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Following the devastation ofWorld War 2 the city of Coventry refused to deteriorate in the ruins butinstead decided to re-invent itself. With its car manufacturing industry expandingrapidly, its financial success ultimately led to the erection of the BelgradeTheatre in 1958. The Belgrade Theatre was the first theatre to have been constructedin over 20 years and for Coventry, it stood as a symbol of regeneration succeedingthe desolation that had consumed the city after the Second World War.

Britain’seducation system also underwent fundamental transformations during thisrevolutionary period. The Labour governments that led 1964 to 1970 agreed to demolishthe previous tripartite structure (secondary modern, secondary technical andgrammar) to make way for the new comprehensive educational system. Along withthe other earliest promoters for this new method, Coventry fortified itsidentity as a city prepared and excited to undergo major transformation. Nevertheless,the educational system was not alone in their change; the general outlooks onboth learning and schooling had also altered.Theatre in education mirrors aneducation that is centred around children and is experimental, its aim toinvolve the younger generation both with and through their humanity and notmerely preparing them for the work market. It was only during mid-twentiethcentury Britain that people began to challenge the previously reigning Victoriannotions of education leading to more socially productive and child concentratedconcepts being introduced.

In 1944 the Education Act stated that ‘It shall bethe duty of the local education authority for every area, so far as theirpowers extend, to continue towards the spiritual, mental and physicaldevelopments of the community.’1Despite this recognition, the formal acknowledgement that theatre may be a constructivelearning process did not materialise until after the Second World War. In conjunction with the innovative educatorswho had always relied on theatre to enrich learning practices were a smallgroup of theatre makers who were prepared to experiment with dramatic forms to advancechildren academically. Brian Way was the founder of Theatre centre in Londonand is also considered one of the most prominent practitioners involved in theintroduction of theatre into education. His organisation, established in 1953, establishedwork that challenged children’s artistic imagination through their involvement inthe storytelling process of theatre. Gordon Vallins, another major practitionerassociated with the establishment of theatre in education in Way’s theatre,refers to a script written by Way ‘In the script of Pinocchio there was adirection that said something like: Ask the children to go off and invent asong…Brian would invite the children to do all kinds of things after the play:ask them to write, to paint, make models, invent their own plays.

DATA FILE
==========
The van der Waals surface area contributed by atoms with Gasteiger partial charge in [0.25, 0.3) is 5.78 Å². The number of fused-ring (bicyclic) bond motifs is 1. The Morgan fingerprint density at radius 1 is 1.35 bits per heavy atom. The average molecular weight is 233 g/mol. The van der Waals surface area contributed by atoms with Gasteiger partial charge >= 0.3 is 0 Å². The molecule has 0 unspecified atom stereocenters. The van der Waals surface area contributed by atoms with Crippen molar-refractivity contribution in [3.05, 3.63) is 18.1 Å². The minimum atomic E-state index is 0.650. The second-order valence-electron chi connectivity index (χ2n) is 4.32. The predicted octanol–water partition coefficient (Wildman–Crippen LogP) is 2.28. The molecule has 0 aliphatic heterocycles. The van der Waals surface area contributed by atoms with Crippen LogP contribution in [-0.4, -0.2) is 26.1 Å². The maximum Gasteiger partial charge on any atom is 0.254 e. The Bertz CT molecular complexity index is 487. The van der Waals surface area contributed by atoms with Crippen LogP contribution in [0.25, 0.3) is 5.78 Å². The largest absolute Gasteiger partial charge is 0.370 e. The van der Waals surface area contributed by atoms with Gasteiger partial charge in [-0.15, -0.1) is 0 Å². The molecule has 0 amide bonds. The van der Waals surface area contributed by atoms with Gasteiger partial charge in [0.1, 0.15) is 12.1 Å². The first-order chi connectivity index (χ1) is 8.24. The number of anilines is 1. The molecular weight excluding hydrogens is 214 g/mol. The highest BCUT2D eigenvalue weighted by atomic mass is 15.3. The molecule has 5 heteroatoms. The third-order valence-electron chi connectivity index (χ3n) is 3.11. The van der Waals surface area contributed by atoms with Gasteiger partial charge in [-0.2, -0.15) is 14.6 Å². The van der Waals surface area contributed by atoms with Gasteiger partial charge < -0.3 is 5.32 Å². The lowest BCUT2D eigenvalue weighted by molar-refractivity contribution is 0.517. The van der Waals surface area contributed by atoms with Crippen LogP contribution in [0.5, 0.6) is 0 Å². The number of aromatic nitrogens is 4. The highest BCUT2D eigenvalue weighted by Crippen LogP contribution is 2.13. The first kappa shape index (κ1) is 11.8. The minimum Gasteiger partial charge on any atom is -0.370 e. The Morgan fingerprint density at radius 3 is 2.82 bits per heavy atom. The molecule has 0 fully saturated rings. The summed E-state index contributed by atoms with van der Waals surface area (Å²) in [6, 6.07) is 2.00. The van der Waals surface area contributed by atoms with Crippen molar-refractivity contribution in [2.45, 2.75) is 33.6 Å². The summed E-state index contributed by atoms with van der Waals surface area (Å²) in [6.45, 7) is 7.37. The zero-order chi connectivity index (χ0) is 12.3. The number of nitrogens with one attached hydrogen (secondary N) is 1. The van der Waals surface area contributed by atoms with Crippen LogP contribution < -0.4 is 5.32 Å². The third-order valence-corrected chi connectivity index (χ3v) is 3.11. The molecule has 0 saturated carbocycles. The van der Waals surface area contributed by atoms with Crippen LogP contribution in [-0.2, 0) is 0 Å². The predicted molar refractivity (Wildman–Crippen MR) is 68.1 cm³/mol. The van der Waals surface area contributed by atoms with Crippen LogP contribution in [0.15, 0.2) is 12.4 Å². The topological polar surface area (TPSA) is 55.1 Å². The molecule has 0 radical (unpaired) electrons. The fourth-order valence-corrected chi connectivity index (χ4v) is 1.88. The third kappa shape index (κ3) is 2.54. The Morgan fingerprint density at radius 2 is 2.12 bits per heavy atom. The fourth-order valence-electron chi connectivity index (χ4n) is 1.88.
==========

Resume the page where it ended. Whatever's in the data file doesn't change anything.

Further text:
So he was usingthe play as a stimulus for even more creative work.’2He highlights this as a moment of revelation surrounding theatre in educationand refers to how a child’s development can be massively effected through dramaand the arts. Appreciation that theatre could positively affect the social and academicprogress of children unrelenting grew in popularity and climaxed in John Newsom’sreport ‘Half our Future’, which was written in 1963 and argued that ‘Drama canoffer something more significant than the daydream… By playing outpsychologically significant situations, they can work out their own personalproblems. Here is one way in which they can be helped to reconcile the realityof the world outside with their own private worlds… It is through creativearts, including the arts of language, that young people can be helped to cometo terms with themselves more surely than by any other route.’3This report was written two years before Brian Way founded the Belgrade theatrein education Company and signified official credit that theatre was not just culturalbut also played a crucial part in child concentrated education.

There is a large body of evidencegathered from studies that validates a correlation between theatreparticipation and academic success. Numerous academic professors have investigated the impact theatre has ona child’s development and learning with many of these academics leaning moretowards positive conclusions with their reports. As well as receiving higherstandardised exam scores compared to their peers who were not experienced inthe arts, the students who participate in the dramatics also frequentlyexperience enhanced reading comprehension.